Digital sociology in the field of devices

Authored by: Adrian Mackenzie , Richard Mills , Stuart Sharples , Matthew Fuller , Andrew Goffey

Routledge International Handbook of the Sociology of Art and Culture

Print publication date:  September  2015
Online publication date:  September  2015

Print ISBN: 9780415855112
eBook ISBN: 9780203740248
Adobe ISBN: 9781135008895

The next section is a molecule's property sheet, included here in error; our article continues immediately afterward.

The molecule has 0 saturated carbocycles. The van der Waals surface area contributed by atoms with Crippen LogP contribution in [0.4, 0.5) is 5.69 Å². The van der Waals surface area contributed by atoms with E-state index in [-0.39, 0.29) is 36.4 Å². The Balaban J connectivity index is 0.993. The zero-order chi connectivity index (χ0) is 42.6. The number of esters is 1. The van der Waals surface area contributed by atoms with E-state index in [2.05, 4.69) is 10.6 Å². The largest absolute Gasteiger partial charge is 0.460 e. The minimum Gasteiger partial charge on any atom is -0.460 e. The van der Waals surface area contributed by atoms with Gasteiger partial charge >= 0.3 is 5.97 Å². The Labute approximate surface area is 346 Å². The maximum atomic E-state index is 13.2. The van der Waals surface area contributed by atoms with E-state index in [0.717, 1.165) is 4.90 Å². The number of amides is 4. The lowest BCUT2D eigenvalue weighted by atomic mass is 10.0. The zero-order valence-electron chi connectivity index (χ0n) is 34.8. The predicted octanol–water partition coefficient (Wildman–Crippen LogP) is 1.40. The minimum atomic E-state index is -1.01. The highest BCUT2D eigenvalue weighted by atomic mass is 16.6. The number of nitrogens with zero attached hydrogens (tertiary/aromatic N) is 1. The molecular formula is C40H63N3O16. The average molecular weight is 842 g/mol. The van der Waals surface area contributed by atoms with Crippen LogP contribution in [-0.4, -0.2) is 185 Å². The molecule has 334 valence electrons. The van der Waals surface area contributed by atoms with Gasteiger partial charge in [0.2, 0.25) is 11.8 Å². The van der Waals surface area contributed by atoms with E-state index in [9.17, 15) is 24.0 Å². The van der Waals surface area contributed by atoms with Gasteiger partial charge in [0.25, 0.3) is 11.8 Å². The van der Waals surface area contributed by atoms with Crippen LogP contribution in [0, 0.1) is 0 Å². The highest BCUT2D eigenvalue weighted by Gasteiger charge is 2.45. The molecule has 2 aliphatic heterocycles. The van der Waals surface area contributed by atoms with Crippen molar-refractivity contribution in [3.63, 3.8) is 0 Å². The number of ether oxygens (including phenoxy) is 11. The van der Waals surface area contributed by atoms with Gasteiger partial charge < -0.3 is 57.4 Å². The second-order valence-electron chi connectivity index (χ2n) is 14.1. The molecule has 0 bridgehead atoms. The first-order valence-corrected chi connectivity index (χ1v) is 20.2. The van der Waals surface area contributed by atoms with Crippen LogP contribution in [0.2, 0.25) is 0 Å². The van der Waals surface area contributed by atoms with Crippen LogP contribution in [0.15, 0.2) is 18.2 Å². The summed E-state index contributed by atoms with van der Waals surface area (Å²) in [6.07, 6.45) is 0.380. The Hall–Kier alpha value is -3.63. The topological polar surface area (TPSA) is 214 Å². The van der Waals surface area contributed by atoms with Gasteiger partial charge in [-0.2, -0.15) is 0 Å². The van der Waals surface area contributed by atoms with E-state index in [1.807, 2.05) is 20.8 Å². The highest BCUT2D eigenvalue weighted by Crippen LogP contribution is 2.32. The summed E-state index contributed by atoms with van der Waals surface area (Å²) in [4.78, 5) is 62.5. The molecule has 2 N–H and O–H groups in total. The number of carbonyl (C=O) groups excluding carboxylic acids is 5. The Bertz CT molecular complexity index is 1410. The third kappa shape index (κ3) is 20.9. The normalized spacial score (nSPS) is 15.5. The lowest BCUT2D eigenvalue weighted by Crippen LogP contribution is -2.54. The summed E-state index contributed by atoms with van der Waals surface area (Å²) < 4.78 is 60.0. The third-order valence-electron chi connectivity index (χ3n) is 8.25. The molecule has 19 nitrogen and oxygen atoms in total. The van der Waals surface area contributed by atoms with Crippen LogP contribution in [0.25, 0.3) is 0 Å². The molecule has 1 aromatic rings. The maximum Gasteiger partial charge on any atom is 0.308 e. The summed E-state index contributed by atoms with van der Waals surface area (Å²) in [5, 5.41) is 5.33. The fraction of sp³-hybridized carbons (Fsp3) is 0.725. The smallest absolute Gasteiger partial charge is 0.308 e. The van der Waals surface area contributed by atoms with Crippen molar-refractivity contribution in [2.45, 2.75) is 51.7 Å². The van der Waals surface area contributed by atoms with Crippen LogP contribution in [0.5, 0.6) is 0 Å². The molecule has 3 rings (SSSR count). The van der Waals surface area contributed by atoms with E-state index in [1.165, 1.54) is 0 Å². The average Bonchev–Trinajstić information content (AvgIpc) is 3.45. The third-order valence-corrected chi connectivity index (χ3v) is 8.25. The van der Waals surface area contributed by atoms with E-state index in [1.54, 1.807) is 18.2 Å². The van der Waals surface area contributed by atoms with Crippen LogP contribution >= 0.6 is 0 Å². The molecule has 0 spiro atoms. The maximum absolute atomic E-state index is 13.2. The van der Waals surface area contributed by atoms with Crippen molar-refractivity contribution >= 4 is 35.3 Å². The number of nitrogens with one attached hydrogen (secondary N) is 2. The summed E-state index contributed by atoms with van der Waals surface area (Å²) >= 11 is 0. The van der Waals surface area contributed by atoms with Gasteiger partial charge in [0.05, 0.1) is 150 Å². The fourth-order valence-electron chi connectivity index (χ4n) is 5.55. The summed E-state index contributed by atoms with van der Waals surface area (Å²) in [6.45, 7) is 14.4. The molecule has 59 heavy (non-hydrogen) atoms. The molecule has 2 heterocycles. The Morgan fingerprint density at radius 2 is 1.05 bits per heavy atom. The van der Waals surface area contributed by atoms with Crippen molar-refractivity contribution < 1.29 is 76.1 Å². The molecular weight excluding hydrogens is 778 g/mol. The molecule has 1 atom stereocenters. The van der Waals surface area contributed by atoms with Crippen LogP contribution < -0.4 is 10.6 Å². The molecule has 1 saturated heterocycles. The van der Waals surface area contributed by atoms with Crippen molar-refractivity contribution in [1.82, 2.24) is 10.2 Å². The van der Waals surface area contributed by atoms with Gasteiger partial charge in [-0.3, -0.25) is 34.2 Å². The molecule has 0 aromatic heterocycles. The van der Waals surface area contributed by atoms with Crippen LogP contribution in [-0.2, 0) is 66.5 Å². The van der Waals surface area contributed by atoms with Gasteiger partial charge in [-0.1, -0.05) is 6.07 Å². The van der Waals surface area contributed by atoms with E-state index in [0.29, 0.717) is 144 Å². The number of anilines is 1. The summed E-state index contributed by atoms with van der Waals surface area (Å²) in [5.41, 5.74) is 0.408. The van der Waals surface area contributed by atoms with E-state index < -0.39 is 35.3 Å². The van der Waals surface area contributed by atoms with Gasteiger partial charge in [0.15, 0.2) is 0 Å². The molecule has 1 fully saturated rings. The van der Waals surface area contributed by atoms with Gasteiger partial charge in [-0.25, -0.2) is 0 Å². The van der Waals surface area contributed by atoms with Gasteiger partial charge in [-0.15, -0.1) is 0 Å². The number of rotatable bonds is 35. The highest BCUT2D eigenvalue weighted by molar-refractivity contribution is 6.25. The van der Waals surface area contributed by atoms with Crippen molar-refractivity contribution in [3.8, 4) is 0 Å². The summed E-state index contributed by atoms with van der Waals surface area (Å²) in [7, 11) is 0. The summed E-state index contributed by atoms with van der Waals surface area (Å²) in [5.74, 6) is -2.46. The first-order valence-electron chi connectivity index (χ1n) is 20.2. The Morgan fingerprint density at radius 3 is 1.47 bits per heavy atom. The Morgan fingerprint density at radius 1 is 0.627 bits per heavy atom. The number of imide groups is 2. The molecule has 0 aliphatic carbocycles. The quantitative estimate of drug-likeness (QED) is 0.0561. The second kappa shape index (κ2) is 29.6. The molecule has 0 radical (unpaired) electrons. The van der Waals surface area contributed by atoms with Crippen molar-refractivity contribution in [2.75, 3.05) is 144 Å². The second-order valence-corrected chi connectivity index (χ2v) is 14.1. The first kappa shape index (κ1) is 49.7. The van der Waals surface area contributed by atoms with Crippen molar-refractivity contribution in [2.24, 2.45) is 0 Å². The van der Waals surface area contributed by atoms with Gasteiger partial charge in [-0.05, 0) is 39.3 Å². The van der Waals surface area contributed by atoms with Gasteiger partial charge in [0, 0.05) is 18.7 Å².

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Digital sociology focuses on culture as it plays out in the vast, expanding, power-laden and complex media environments of the last few decades. In these media environments, feedback loops running between devices and social practices constantly re-define culture. Culture – that which is lived in places such as cities, cafes, airports, streets, shops, museums, parks, clinics, offices or living rooms – is rapidly rewoven by transient device-specific play of signals passing through news, entertainment, advertising and social networking platforms such as Twitter, Instagram, LiveJournal, YouTube, LinkedIn or Weibo. Digital sociology addresses the problem of how to make sense of the signals generated, captured, organised, shared, and constantly sorted in form of hyperlinks, messages, transactions, text, and images flowing across media platforms by people living with and through digital devices (Lupton 2012). Digital social researchers seek to learn about the coherence, modes of thought and value, practices, materials and forms of contemporary experience and social action as they are drawn into what recent observers have called ‘a massive, culturally saturated feedback loop’ (Schutt and O’Neil 2013: 5) interlacing what people do and what they experience. None of the devices, practices and subjects of this form of the social are coherent, well-understood or stable. Indeed, these feedback loops predicate constant processing, adjustment, realignment, transformation, variation and mutation in social worlds. Amidst this targeting of transformation, much hinges on interactions in what we might call, following Ruppert et al. (2013), the field of devices. The field of devices is a complex weave of technical elements, more or less connected to each other through relations of contact and contest, convergence and divergence, similarity, imitation and variation. It is inhabited by people who react to, who experience and are affected by durable and transient calls to order their actions with and through devices.

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